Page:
Two different local theater groups were up to two very different things in the same building on Monday.
The Warehouse Theatre Company, the community’s theater stalwart since 1946, hosted auditions for its upcoming production of “Our Town” in the 24th Avenue building it bought as a permanent home early last year. Meanwhile in a separate room in the same building, Yakima Broadway Revue, the grassroots theater group that sprang up four years ago, was rehearsing for its annual summer revue, which opens tonight.
The timing overlap was a coincidence, but it underscored an oft-overlooked truth: There’s a lot of live theater here in the Yakima Valley. Even aside from high school productions, which are frequently outstanding, there’s a lot to choose from.
There’s the Warehouse, of course. And there’s The Capitol Theatre, the downtown Yakima venue that regularly brings Broadway and Broadway-quality touring shows to town. But there are also smaller, less-heralded organizations. In Ellensburg, Central Washington University’s Central Theatre Ensemble produces some of the region’s most challenging and rewarding live theater. In Prosser, the Valley Theater Company produces four-show seasons annually, continuing a Lower Valley tradition begun in 1960. And at Yakima Valley College, the YVC Playmasters regularly seek out new and different material to produce.
And, generally speaking, they all work together nicely. Though there’s plenty of overlap and cooperation, each organization has its artistic niche and its own audience.
“It’s fantastic,” said Stephen Clark, president of the Warehouse board and a film and theater tech teacher at Davis High School. “We’re kind of in the middle of an artistic renaissance here in the Valley. The more art we can produce in this community, the better. I don’t think of it at all as competition. We all feed into each other and rely on each other and contribute to each other.”
Indeed, you’ll find actors and crew members participating in multiple companies, sometimes simultaneously. Yakima Broadway Revue co-founder Kyle Hitchcock, for instance, has been in a bunch of Warehouse shows, including some since he started his own group.
“I love the Warehouse Theatre Company,” said Hitchcock, a 2014 Davis High School grad who teaches drama at the Melody Lane performing arts academy, housed in the Warehouse’s building. “I love doing shows there. I just wanted something different, something new.”
The revue group, which does its title show “Yakima Broadway Revue” each summer at the Warehouse, also does a few other revues throughout the year at the theater at Glenwood Square. Its casts skew younger than the Warehouse’s, which tend to run the gamut from kids to seniors. The revue group is mostly high school and college age, with the oldest member of the current production being 30. In fact, it started as a way for Hitchcock and his friends to just hang out a little more after graduating from high school.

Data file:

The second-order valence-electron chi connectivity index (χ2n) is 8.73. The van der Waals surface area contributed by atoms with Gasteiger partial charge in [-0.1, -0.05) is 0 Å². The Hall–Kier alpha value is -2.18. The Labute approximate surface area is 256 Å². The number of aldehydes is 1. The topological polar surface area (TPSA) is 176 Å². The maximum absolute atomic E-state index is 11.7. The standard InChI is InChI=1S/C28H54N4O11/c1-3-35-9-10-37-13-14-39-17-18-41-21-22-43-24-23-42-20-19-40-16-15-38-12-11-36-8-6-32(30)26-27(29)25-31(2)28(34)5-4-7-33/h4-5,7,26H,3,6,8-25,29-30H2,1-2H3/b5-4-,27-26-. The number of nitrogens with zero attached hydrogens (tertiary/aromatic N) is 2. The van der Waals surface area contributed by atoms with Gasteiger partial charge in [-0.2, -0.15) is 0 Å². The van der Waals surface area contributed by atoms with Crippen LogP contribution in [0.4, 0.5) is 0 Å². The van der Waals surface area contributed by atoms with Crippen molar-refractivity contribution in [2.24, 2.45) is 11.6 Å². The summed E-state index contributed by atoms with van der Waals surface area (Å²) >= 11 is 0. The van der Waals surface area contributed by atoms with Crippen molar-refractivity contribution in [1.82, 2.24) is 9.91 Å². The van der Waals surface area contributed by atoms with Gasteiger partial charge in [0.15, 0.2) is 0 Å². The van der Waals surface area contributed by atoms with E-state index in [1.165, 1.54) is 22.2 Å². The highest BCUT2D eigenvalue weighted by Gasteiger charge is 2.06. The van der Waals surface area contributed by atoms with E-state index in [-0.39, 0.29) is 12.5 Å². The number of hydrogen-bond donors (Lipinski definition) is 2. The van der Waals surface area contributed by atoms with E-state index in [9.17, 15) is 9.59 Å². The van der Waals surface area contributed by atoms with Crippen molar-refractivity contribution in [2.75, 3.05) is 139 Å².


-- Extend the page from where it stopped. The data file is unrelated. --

“I had a bunch of friends from Naches, West Valley, Eisenhower,” he said. “And we wanted one last big hurrah.”
That show, in 2014, was supposed to be a one-off. But it was fun and it was popular, and the group didn’t see any reason not to repeat it a year later. Now it’s becoming an established thing. That bodes well for the entire theater community in the Yakima Valley, said Charlie Robin, president and CEO of The Capitol Theatre. If young people are putting together their own theater companies, that means there’s a new generation of people who will one day buy tickets to the Capitol’s Best of Broadway series and its other theatrical series.
“I’m just so thrilled with them,” he said of Yakima Broadway Revue. “It’s young people pulling this thing together and pulling it off just because they want to.”
Robin, who despite running the largest (by far) professional theater in the area is regularly seen at community theater performances, is constantly working to find a new audience while sustaining the Capitol’s appeal to its existing audience. That’s why there’s such a diversity of offerings there, including such disparate upcoming productions as “Mandy Patinkin in Concert: Diaries” and “The SpongeBob Musical.”
“The intention is to maintain the legacy of The Capitol Theatre and the decades of presenting Broadway-style theater, and to expand the level of entertainment with shows our audience hasn’t heard of yet,” Robin said.
That’s been evident most clearly in the Capitol’s Edge Series, which has included more controversial or experimental productions. Those shows, which tend to take place in the Capitol’s smaller 4th Street Theatre space, aren’t for everyone. But they do tend to draw a younger audience. Then there’s the Capitol Family and Capitol Kids offerings, which draw younger audiences still.
There’s also the annual “High School Musical Theatre Showcase” in the 4th Street Theatre, a multi-school collaboration that gives high schoolers a look not just at what it’s like to produce theater outside of school but also a taste of how collaborative theater groups are in the Valley.
The latest and most striking manifestation of that collaborative spirit can be seen in the upcoming production of “A Midsummer Night’s Dream,” a Warehouse-YVC coproduction. There’s always been cooperation between the two entities, but this show, which opens Aug. 15, is the first real coproduction.
Clark was at YVC during rehearsals one night and saw more than 50 people — some from the Warehouse, some from YVC and even some from the Capitol — working on the production.
“It was just really cool to see,” he said.